Mouth and health go hand in hand. After all, the mouth is the entrance gate of our body. Food goes in there and our teeth are the tools to chew this food so that the food ingredients necessary for us can also be released effectively.
Infections in the mouth therefore have a huge impact on the rest of our general health. After all, by chewing the bacteria present are continuously pressed into our bloodstream. Firstly, they then move through the body, but secondly, they cause damage in other places.
Thousands of scientific articles have now been published about this, but this phenomenon is still insufficiently known to the general public and even to many doctors.
Periodontal disease is the biggest culprit here. This infection is accompanied by large amounts of very pathogenic bacteria. But root tip inflammations also play the same role. We must therefore diagnose both problems at an early stage and then treat them as soon as possible.
Below is a comprehensive overview of the known impact of oral infections on general health. However, because periodontitis and root tip infections do not always cause pain, we are often not aware of the underlying problems and the resulting consequences!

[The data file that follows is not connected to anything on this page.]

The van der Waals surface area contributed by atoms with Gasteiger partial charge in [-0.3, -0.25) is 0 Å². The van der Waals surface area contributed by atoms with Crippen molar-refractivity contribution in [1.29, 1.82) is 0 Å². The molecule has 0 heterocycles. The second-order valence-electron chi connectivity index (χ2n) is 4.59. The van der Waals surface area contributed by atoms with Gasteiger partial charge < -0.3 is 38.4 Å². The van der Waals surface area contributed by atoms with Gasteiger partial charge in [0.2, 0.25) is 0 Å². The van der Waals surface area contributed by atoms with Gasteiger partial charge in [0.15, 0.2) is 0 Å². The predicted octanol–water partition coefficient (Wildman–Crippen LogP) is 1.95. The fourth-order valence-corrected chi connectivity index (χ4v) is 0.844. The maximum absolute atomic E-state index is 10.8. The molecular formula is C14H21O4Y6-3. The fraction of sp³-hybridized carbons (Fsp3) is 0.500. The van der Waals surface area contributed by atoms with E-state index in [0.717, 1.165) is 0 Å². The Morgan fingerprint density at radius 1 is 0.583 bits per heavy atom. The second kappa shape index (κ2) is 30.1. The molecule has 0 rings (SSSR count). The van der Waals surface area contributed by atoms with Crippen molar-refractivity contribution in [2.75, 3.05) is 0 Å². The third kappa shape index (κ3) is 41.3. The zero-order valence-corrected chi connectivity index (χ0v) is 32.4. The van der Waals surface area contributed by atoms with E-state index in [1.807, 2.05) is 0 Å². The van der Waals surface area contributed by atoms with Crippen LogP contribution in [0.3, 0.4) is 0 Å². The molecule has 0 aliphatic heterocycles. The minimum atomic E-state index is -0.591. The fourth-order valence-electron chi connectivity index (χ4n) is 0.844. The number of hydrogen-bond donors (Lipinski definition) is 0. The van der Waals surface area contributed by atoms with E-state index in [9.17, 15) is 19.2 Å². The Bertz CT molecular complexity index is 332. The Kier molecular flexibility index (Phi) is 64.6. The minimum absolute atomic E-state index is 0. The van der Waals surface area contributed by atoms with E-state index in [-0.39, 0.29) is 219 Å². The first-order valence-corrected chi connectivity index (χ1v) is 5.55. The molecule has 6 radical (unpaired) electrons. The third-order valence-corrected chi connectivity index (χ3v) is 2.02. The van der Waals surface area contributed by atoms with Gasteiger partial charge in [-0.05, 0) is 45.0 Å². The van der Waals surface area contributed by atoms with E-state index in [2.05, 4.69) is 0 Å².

Periodontal disease increases the risk of a heart attack twice. There is even 3x more chance of a stroke or TIA. In addition, existing heart problems worsen in the presence of mouth infections.
Periodontal disease + diabetes together increase the risk of premature death by 400 to 700x. More than 90% of periodontal disease patients are also at risk of diabetes.
Tooth loss due to periodontal disease increases the risk of Alzheimer’s. Mouth bacteria increase the production of amyloid beta, which is found in Alzheimer’s brain damage.
Mouth bacteria that end up in the bloodstream increase the production of c-reactive proteins, which subsequently contribute to the increase of atherosclerosis.
Poor oral hygiene increases the risk of pneumonia, COPD and also lung abscesses. It has also been shown to be associated with the severity of Covid-19 infections.
These 2 diseases are strongly linked. The more severe the periodontitis, the more severe the rheumatism. Specific mouth bacteria are therefore responsible for this.
The best-known link: pregnant women with periodontal disease usually have premature births and children with a low birth weight. They also show more tooth loss in pregnancy.
The combination of periodontal disease and kidney disease leads to increased mortality due to the increase in the total inflammatory burden.
Periodontal disease is also associated with all kinds of vascular complications in the body. For example, it has been shown that erection problems also occur in severe periodontal disease.
Specific periodontal disease bacteria are also associated with certain types of cancers, such as pancreatic cancer and especially colon cancer.
So prevention is better than cure. Therefore, have your gums checked and also have a large overview X-ray taken regularly to get a picture of the whole situation.
When in doubt, feel free to make an appointment with us directly, you do not need a referral.